There are currently a growing number of options for 4K shooters in the sub £10K realm, and the growing market acceptance of 4K is obvious when you look at Canon’s new range of 4K lenses and 4K chips to shoot HD, Sony’s new FS700, which promises 4K to come, or JVC’s HMQ10.
The JVC HMQ10 is currently the most cost-effective way of getting 4K footage, so it’s important to know how to deal with those files when shooting to them. The JVC 4K Clip Manager makes this very easy to deal with.
What you get when shooting to the HMQ10 is four 1080p clips on independent SDHC cards. In order to be 4K, this needs to be collated into one file. One option is to create a 4K timeline in your NLE (or in something like After Effects) and piece them together like some kind of fiddly puzzle, and that does work, but the JVC 4K Clip Manager does the same thing in a fraction of the time. Here’s how it works:
It’s been said over and over again since the first move from tape to tapeless, but file structure is important. If you lose the file structure, you’re going to be fighting against the program to get your four videos into one 4K file. When ingesting, you may be able to connect all your SDHC cards to your workstation at once, but while that will make life quicker, it isn’t a necessity. The first thing to do if you can’t connect them all at once is to copy the folder structure across. You could do this as a .dmg (Disk Image) file through Disk Utilities, but it also works if you name a file after the SDHC card and then copy and paste the folder structure into there.
After this, you need to tell the JVC 4K Clip Manager where to find all the files by clicking on each Clip Locator and locating the master folder where all the folder structure is located. The Clip Manager will then find all the individual files and collate them into independent 4K clips in the browser.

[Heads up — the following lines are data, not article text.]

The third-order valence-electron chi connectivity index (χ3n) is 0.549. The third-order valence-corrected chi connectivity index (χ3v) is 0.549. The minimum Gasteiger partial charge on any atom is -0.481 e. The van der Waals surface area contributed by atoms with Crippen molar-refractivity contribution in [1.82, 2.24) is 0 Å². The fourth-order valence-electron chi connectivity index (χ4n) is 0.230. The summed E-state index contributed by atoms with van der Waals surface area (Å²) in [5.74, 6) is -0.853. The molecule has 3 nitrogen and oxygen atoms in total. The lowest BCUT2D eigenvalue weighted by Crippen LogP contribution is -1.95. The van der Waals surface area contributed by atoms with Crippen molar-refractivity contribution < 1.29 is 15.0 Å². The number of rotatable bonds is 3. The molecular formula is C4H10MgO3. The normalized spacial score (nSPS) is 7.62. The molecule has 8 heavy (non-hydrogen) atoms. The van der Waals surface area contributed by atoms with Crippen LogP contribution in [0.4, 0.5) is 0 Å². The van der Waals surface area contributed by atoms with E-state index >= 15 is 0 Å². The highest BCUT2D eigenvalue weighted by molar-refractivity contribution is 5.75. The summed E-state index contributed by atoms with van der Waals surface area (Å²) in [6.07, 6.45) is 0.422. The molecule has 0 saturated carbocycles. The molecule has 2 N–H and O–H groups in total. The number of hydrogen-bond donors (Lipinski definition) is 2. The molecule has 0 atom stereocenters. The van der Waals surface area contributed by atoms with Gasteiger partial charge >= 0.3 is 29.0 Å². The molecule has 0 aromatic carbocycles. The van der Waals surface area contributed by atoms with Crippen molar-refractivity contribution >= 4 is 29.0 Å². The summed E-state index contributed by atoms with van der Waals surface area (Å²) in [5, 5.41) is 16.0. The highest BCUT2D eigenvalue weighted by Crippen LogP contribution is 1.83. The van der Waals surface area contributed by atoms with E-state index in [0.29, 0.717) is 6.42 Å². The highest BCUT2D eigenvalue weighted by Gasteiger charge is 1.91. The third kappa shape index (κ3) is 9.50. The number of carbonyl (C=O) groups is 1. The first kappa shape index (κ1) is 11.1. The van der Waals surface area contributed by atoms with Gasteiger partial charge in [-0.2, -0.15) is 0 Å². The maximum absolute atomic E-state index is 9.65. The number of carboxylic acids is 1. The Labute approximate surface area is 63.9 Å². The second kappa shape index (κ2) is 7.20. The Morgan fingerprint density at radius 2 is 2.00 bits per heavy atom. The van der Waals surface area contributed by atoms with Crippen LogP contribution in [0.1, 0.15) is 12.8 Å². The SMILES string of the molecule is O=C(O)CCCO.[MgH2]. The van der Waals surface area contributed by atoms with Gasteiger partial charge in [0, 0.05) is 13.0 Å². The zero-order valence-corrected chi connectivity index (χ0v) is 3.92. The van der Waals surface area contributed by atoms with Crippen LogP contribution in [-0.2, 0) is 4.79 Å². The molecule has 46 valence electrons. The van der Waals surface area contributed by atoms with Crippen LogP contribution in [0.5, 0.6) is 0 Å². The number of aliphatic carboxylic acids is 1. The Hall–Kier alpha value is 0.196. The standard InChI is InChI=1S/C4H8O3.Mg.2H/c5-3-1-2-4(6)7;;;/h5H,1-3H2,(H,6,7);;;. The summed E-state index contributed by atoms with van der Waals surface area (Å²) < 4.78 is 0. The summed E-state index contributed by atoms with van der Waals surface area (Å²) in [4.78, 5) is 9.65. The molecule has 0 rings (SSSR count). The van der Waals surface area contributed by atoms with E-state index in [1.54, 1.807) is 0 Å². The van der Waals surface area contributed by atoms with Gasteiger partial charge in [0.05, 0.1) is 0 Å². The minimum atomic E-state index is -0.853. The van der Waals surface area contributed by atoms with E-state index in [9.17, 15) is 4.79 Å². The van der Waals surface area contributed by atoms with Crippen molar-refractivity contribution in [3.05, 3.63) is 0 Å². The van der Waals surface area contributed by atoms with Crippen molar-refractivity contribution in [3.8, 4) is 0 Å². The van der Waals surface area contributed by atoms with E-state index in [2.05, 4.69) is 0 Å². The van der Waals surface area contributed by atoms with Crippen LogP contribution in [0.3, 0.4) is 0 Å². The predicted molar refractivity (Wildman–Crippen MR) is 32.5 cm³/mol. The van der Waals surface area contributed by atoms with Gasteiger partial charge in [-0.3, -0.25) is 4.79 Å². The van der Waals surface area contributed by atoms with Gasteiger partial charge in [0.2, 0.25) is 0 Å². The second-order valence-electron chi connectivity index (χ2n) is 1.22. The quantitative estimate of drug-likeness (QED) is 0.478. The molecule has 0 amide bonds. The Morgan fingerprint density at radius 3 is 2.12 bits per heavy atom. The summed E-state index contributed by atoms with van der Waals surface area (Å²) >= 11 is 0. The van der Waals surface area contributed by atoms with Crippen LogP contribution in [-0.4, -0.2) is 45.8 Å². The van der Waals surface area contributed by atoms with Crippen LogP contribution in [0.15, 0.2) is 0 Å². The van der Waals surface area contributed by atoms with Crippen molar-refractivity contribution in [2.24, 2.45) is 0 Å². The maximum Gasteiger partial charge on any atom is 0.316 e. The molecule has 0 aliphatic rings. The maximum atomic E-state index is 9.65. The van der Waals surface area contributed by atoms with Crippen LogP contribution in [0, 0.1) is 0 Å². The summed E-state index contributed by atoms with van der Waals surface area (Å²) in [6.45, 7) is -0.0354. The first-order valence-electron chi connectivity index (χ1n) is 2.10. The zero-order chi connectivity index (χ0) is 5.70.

There are now two way to handle this, and it all depends on how you want to archive and back up your footage. You can either export these as 4K ProRes files or remove them from their original folder structure in their 1080p form for archive before ProRes transcode. Add the location that you want to copy the files to, and drag the thumbnails from the top bin to the bottom bin. This creates a new folder structure in the location you specified. Again, folder structure is key – don’t touch its make-up otherwise you’ll struggle to get it back.
Select the clips you want to turn into ProRes and export them simply by clicking on the 4K Export button at the bottom right of the browser. Given the bitrate and quality of the AVCHD file that is recorded, ProRes LT will be fine for the majority of what you will be making and you won’t really be adding much in the way of quality if you go to a higher profile of ProRes.
A best practice when thinking about cutting anything is to give some thought about bandwidth from your working storage. Minimising the possibility of bottlenecking as you transport your footage to be processed by your NLE is going to be key. This is where Thunderbolt storage and faster connections than Firewire 800 will start to become necessary, especially when cutting multiple streams of 4K. Try to use something like a Promise Pegasus or LaCie Little Big Disk (giving you transfer rates of around 700MBps) or a G-Tech G-speed or Sonnet DX800, depending on your budget and requirements. If you like to keep your working storage internal and have a few spare drive bays, consider an internal RAID.
In terms of non-linear editing, all the major NLEs will cut 4K these days. But if you’re already considering changing NLE and workstation, I would think seriously about combining Premiere Pro and a Quadro 4000 Graphics card. This will enable you to cut multiple streams of 4K without stressing your CPU, and let the Quadro 4000 take most of the work through Adobe’s Mercury Playback engine.
You can monitor 4K as 1080 if you want, but if you’re delivering to 4K – either for signage, projection or to one of the new range of 4K TVs that have started coming out – we can help you develop a 4K monitoring setup. But if you will be downsizing back to 1080 for delivery, then reference monitoring in the usual way will be fine.
It’s not the best camera out there for 4K, but to say it comes in at under £4K the HMQ10 is pretty impressive and, as you can see, its workflow isn’t exactly complicated. Plus, it allows you to scale all the way from 1080p to 2K and 4K in a single camera – especially useful when you consider you’re unlikely to have to deliver 4K all the time.